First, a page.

Thursday, August 5, 2010

How to Grow a New Oleander Plant

I like oleanders as a plant because they are very hearty and low maintenance.  They are awesome because they not only survive through intense Arizona summers, they love the heat.  Our oleanders flower several times throughout the year, their leaves stay green all year round, and they don’t require much water.  Another cool feature is that you have a lot of options when growing and pruning them.  We have some in front of our house that I have trimmed down like a small hedge, about 4 feet tall, in front of our kitchen window.  Then in the back yard one of our oleanders has grown into a bush maybe 12 feet tall and 10 feet across that works great to block out some of the street noise from the road next to our house.  I have even seen oleanders trimmed to grow like trees with a large single trunk.

However, some of my friends do not share the same affinity for oleanders that I do.  Their heartiness also makes them very hard to remove once they are established.  So before planting oleanders you better be certain that it is the plant you want and you are happy with the location.  Also, oleanders are very poisonous.  We have never had a problem with Jordan but you should be cautious if you have pets or little children.

Like I said oleanders flower often and will produce seed pods but the best way to propagate a new oleander plant is to take a cutting off of the existing plant.  The best time to do this is in late summer or fall.  Look for fresh shoots coming off of the branches about 6 inches long or so and cut them off close to the old branch.  The new branches will be a nice bright green like in this picture. 

Take these new growth branches you just cut and put them in a glass or vase of water and let them sit for a week or so.  Make sure the bases of the cuttings are submerged in the water and refill the container if necessary.

 After several days you should start to see little white roots growing from cut end of the clippings.  Be patient with this part.  For the first week or so you wont see any change in the clippings and may be tempted to give up, but keep giving them water and give them time to grow. 

Once these little roots are an inch or longer you can take them out of the water and plant them in the ground.  I put mine in pots so they have good soil with which to establish some serious roots and it makes it easier to make sure they have enough water.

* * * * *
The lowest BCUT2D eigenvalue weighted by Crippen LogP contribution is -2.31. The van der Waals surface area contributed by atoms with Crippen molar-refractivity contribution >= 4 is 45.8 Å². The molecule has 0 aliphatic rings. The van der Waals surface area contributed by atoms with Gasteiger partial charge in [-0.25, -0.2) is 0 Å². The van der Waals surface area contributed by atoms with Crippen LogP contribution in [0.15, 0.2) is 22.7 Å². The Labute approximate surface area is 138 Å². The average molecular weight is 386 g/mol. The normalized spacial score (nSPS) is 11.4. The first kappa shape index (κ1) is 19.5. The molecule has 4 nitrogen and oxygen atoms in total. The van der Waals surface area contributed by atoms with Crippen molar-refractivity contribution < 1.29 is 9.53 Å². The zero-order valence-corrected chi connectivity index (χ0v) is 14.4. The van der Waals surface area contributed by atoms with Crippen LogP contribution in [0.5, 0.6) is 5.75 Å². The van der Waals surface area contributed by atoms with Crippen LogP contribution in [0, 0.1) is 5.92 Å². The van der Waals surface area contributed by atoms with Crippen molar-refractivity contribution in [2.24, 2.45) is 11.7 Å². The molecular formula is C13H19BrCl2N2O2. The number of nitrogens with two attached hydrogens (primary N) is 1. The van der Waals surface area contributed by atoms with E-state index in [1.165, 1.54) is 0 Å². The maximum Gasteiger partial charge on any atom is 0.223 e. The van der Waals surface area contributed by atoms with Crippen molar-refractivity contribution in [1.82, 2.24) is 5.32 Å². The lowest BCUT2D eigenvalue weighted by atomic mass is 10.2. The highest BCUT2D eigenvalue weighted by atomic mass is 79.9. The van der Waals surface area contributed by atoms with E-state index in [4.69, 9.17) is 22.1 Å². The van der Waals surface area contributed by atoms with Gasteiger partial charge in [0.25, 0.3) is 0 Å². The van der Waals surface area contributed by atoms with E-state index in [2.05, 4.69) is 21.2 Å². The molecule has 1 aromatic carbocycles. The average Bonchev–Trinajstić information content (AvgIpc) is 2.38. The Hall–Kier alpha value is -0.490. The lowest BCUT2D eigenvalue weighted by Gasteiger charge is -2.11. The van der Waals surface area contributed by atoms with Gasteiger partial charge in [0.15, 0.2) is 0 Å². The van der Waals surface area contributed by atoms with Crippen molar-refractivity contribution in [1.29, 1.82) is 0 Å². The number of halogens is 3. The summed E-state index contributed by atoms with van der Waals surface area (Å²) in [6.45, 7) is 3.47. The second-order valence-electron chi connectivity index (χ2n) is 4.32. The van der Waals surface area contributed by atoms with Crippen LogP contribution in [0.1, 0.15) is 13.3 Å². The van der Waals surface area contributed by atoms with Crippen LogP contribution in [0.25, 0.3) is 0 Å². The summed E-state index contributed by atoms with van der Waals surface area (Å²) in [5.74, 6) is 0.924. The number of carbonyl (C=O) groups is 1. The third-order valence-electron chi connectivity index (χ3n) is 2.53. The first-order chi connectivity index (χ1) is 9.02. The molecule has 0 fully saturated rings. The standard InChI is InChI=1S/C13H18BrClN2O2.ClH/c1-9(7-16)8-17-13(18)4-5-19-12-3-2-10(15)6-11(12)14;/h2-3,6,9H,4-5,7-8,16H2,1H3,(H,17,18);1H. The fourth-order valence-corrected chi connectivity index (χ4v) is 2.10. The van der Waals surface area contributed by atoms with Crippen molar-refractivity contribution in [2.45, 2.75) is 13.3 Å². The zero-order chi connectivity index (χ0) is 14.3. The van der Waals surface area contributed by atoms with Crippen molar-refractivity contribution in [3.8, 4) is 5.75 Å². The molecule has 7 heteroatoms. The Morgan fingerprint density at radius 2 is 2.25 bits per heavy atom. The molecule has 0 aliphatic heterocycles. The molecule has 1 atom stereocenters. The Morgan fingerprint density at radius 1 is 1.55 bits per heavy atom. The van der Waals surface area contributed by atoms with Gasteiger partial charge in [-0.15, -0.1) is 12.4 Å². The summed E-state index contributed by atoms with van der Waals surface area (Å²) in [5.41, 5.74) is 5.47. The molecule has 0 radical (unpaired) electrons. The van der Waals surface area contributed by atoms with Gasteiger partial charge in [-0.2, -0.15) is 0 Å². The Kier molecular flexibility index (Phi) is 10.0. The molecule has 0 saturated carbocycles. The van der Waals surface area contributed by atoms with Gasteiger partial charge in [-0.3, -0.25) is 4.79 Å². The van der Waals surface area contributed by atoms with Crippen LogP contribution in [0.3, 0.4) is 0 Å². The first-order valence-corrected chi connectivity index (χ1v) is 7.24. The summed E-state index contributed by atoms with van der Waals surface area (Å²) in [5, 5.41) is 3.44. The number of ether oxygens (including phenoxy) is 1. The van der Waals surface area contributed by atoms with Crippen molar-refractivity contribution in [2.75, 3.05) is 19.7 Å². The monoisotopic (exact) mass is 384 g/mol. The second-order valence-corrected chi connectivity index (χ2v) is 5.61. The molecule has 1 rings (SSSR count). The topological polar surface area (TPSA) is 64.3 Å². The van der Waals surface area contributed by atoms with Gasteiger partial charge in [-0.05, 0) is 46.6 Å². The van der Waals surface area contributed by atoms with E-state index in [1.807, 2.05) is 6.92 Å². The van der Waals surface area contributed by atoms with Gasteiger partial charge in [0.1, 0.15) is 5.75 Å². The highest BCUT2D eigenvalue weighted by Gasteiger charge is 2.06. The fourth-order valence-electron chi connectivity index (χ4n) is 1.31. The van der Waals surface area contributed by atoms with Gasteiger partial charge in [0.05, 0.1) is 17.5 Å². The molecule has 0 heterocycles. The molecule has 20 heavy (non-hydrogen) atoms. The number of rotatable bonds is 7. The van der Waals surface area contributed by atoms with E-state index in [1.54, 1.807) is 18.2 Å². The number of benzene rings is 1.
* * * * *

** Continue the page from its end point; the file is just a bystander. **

I usually start with about 6-10 clippings.  Not all of the clippings will sprout roots and they may not all survive once they are planted so it’s good to have some extra.  I made out pretty well this time with most of the clippings surviving so far.  I’m planning on using these to grow another bush in the back yard.  I’m also trying to grow one like a tree, which I just recently planted in the front yard.  As he grows taller I’m just pruning off the lower leaves and so far it is looking promising.  Here is a picture of him in the pot before I planted him.

This one is just a few months ahead of the new little guys.  The oleanders grow very quickly, especially during the hotter months.  I’ll try to remember to post an update in a couple months to show how they are all progressing.


  1. You make this look simple! I am a green thumb
    and have had a few challenges with propagating
    oleanders! They take and then die. From error
    to errors, I have learned it's best to root
    them in water first (while keeping the water
    fresh) Thanks for your sample!

  2. I would like to thank you for your expert advise on oleanders.

  3. i have few cuttings of oleandrea in a glass of water since July, i cahnged the water once a week but until now Sept 5 2015 no sign of root coming out. I did leave 2 to 3 leaves on the top and cut them to 2 inch and removed the rest of the leaves downward. i didnt used rooting powder. I have now cavered the cuttings in a glass with newspaper to see if it work. I live in London.

    1. I'm sorry to hear that you are having difficulties. I have had batches with 0% success before. Sometimes it's just not the right time for them to grow. I'm not sure what the weather is like in London but you may still have time to try another group this fall. Remember to just cut them off at the base, right where they are growing from the established branch. You may have done too much pruning. Only perform that initial cut to give them the best shot at growing roots.

  4. Matt,
    I live in a tropical region and wish to grow my Oleanders as a privacy screen/ hedge. Any suggestions to get it to grow like that?

    1. Oleanders can make great privacy hedges! They will naturally grow leaves from the bottom of the plant to as tall as you let them grow. You'll just want to plant a series of them a few feet apart along the line where you want the hedge. Then as they grow, just trim them along the front/back and they will fill in together on the sides. Good luck!

  5. I live in Ghana and have been trying to multiple what i bought some time ago. Ghana is a tropical country with only dry and raining seasons. in the raining season, I usually propagate using the stem and either they all die or I get only one surviving. I am glad I found your post and off I go trying your method! thanks soo much. by the way I love the red flours.

  6. thanks so much for the information, i was the lucky recipient of several free curbside plants that i have literally brought back to life in a matter of 2-3 months and they are all flourishing. 2 oleanders/3 grass bushes that stem purple buds/florets/a fringe tree/a red and a white sage plant/and 2 persian limes. for fertilizer i use my discarded coffee grinds, egg shells, garden epsom salt, and for making my stonecrop or other flower plants look ever so attractive in their pots, i use discarded or never used coffee beans:) i look forward in other information and pictures you share. sincerely, stephanie aka africana aka sepha lavender